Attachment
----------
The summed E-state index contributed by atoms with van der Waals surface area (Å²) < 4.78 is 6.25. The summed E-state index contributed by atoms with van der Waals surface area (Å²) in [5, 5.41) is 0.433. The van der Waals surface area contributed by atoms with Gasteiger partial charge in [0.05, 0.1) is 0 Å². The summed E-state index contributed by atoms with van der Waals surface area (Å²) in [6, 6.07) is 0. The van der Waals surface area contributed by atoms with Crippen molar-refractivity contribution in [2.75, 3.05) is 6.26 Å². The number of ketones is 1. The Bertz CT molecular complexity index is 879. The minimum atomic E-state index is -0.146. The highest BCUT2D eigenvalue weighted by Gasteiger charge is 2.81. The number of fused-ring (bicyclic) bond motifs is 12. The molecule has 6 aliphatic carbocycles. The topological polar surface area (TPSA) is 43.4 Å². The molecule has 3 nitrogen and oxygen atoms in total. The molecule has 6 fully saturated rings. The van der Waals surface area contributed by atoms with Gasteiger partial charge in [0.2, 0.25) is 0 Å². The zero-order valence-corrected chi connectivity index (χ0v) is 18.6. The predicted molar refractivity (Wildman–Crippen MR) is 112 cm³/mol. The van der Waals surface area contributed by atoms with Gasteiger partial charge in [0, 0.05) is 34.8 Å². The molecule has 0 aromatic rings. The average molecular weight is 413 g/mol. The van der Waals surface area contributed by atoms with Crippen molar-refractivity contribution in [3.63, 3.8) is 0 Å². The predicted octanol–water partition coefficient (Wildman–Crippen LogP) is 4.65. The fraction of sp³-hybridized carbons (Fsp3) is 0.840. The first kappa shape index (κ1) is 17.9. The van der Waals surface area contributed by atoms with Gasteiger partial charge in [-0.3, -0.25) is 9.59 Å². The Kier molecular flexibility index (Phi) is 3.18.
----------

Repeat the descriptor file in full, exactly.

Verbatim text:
The summed E-state index contributed by atoms with van der Waals surface area (Å²) < 4.78 is 6.25. The summed E-state index contributed by atoms with van der Waals surface area (Å²) in [5, 5.41) is 0.433. The van der Waals surface area contributed by atoms with Gasteiger partial charge in [0.05, 0.1) is 0 Å². The summed E-state index contributed by atoms with van der Waals surface area (Å²) in [6, 6.07) is 0. The van der Waals surface area contributed by atoms with Crippen molar-refractivity contribution in [2.75, 3.05) is 6.26 Å². The number of ketones is 1. The Bertz CT molecular complexity index is 879. The minimum atomic E-state index is -0.146. The highest BCUT2D eigenvalue weighted by Gasteiger charge is 2.81. The number of fused-ring (bicyclic) bond motifs is 12. The molecule has 6 aliphatic carbocycles. The topological polar surface area (TPSA) is 43.4 Å². The molecule has 3 nitrogen and oxygen atoms in total. The molecule has 6 fully saturated rings. The van der Waals surface area contributed by atoms with Gasteiger partial charge in [0.2, 0.25) is 0 Å². The zero-order valence-corrected chi connectivity index (χ0v) is 18.6. The predicted molar refractivity (Wildman–Crippen MR) is 112 cm³/mol. The van der Waals surface area contributed by atoms with Gasteiger partial charge in [0, 0.05) is 34.8 Å². The molecule has 0 aromatic rings. The average molecular weight is 413 g/mol. The van der Waals surface area contributed by atoms with Crippen molar-refractivity contribution in [3.63, 3.8) is 0 Å². The predicted octanol–water partition coefficient (Wildman–Crippen LogP) is 4.65. The fraction of sp³-hybridized carbons (Fsp3) is 0.840. The first kappa shape index (κ1) is 17.9. The van der Waals surface area contributed by atoms with Gasteiger partial charge in [-0.3, -0.25) is 9.59 Å². The Kier molecular flexibility index (Phi) is 3.18.